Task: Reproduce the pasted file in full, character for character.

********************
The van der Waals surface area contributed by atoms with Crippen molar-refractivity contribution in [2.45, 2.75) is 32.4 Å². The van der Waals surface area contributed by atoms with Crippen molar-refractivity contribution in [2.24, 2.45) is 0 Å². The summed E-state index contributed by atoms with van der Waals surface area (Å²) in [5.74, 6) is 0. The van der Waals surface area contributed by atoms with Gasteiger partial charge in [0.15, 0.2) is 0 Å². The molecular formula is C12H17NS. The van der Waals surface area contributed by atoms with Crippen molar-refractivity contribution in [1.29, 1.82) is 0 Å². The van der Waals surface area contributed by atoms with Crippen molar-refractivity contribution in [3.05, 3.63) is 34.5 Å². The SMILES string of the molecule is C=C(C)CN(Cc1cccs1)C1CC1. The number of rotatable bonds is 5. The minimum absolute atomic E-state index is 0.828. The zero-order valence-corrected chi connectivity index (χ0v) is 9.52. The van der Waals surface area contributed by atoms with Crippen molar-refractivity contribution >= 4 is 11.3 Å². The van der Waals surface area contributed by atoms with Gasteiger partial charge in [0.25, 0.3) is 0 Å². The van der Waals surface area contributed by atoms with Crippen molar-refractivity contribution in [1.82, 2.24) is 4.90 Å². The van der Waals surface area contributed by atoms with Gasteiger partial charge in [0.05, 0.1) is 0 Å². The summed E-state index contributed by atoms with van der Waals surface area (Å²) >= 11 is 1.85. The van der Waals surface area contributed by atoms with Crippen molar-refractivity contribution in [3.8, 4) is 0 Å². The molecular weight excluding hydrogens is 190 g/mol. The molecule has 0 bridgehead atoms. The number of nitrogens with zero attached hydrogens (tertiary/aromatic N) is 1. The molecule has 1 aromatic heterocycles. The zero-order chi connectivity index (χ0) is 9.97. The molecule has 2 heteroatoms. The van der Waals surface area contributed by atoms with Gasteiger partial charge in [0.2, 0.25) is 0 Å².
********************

The van der Waals surface area contributed by atoms with Crippen molar-refractivity contribution in [2.45, 2.75) is 32.4 Å². The van der Waals surface area contributed by atoms with Crippen molar-refractivity contribution in [2.24, 2.45) is 0 Å². The summed E-state index contributed by atoms with van der Waals surface area (Å²) in [5.74, 6) is 0. The van der Waals surface area contributed by atoms with Gasteiger partial charge in [0.15, 0.2) is 0 Å². The molecular formula is C12H17NS. The van der Waals surface area contributed by atoms with Crippen molar-refractivity contribution in [1.29, 1.82) is 0 Å². The van der Waals surface area contributed by atoms with Crippen molar-refractivity contribution in [3.05, 3.63) is 34.5 Å². The SMILES string of the molecule is C=C(C)CN(Cc1cccs1)C1CC1. The number of rotatable bonds is 5. The minimum absolute atomic E-state index is 0.828. The zero-order valence-corrected chi connectivity index (χ0v) is 9.52. The van der Waals surface area contributed by atoms with Crippen molar-refractivity contribution >= 4 is 11.3 Å². The van der Waals surface area contributed by atoms with Gasteiger partial charge in [0.25, 0.3) is 0 Å². The van der Waals surface area contributed by atoms with Crippen molar-refractivity contribution in [1.82, 2.24) is 4.90 Å². The van der Waals surface area contributed by atoms with Gasteiger partial charge in [0.05, 0.1) is 0 Å². The summed E-state index contributed by atoms with van der Waals surface area (Å²) >= 11 is 1.85. The van der Waals surface area contributed by atoms with Crippen molar-refractivity contribution in [3.8, 4) is 0 Å². The molecular weight excluding hydrogens is 190 g/mol. The molecule has 0 bridgehead atoms. The number of nitrogens with zero attached hydrogens (tertiary/aromatic N) is 1. The molecule has 1 aromatic heterocycles. The zero-order chi connectivity index (χ0) is 9.97. The molecule has 2 heteroatoms. The van der Waals surface area contributed by atoms with Gasteiger partial charge in [0.2, 0.25) is 0 Å².